To help readers understand essentialism, Ravitch quotes the work of William Bagley, whom she identifies as a hero and spokesperson for traditional liberal arts values, the core of essentialism. According to Bagley, essentialists warned against early differentiation in the junior high school as a "'radical step away from our democratic institutions'" that would promote social stratification along European lines (p. 93). Essentialists believed that the common school in a democratic society should not decide whom to educate, and they consistently supported federal aid for education to promote equality of educational opportunity, long before it was a popular cause. From the essentialists' perspective, Progressivism "'restated two powerful American frontier traditions: anti-intellectualism and utilitarianism'" (p. 289), both of which are disdained in the liberal arts tradition.
How is the Book Conceptually Flawed?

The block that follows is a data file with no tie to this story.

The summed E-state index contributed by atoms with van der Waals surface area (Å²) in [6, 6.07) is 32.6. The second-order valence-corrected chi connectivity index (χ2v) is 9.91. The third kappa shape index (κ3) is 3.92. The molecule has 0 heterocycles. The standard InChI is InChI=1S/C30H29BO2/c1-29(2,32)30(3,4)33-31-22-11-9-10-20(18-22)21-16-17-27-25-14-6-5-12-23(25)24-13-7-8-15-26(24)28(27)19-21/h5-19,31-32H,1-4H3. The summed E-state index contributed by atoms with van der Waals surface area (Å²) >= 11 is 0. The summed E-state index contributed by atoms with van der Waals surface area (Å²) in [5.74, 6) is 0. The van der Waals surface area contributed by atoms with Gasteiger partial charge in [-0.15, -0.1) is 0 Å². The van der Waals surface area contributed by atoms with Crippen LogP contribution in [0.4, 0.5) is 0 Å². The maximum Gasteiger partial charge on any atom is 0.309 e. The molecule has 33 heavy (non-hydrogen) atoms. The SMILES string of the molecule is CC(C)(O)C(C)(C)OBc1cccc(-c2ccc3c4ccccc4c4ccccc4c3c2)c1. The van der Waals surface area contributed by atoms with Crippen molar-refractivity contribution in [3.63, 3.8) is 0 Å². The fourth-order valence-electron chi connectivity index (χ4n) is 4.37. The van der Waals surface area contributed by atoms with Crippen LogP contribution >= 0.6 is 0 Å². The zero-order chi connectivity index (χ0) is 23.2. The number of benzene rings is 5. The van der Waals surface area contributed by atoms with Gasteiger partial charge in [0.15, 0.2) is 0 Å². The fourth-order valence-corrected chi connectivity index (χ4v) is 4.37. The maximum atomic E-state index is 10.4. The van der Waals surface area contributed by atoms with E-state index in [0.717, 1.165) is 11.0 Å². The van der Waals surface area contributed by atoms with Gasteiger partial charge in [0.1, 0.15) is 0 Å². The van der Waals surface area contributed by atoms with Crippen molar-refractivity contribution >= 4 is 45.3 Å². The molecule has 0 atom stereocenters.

Given these defining ideas, how is Left Back: A Century of Failed School Reforms flawed in its' conception? Let me count the ways. First, where is the evidence that education has failed? We have managed to educate millions and, to a considerable extent, our public education system is responsible for developing the most productive and vibrant culture of the 20th Century. Could we have done better? Sure. But the suggestion that the American educational system is a failure is simply unsustainable. If there is a failure in American education, it is a failure of our empowered political leaders and policy makers to appreciate the complexity of learning and the far more intricate problem of teaching classrooms of infinitely variable students. It is the political leaders who persistently prescribe simplistic formulas for short-term solutions, all the while pandering tax cuts to an equally ignorant public. In virtually every other country of the world whose educational systems we admire, such as Holland, Denmark, and Japan, the proportion of the nation's budget for educational expenditures versus defense expenditures is about the reverse of those expenditures here in the United States. And to compound our consistently meager funding for education, those same leaders have driven up education costs by mandating a variety of social experiments and non-educational programs such as school busing, school lunches, and Title X funding for equal access to athletics. When education costs are controlled for this social engineering, school funding has remained stagnant at 1970 levels, and teacher pay in the United States remains at the very bottom of the scale compared to other licensed professionals.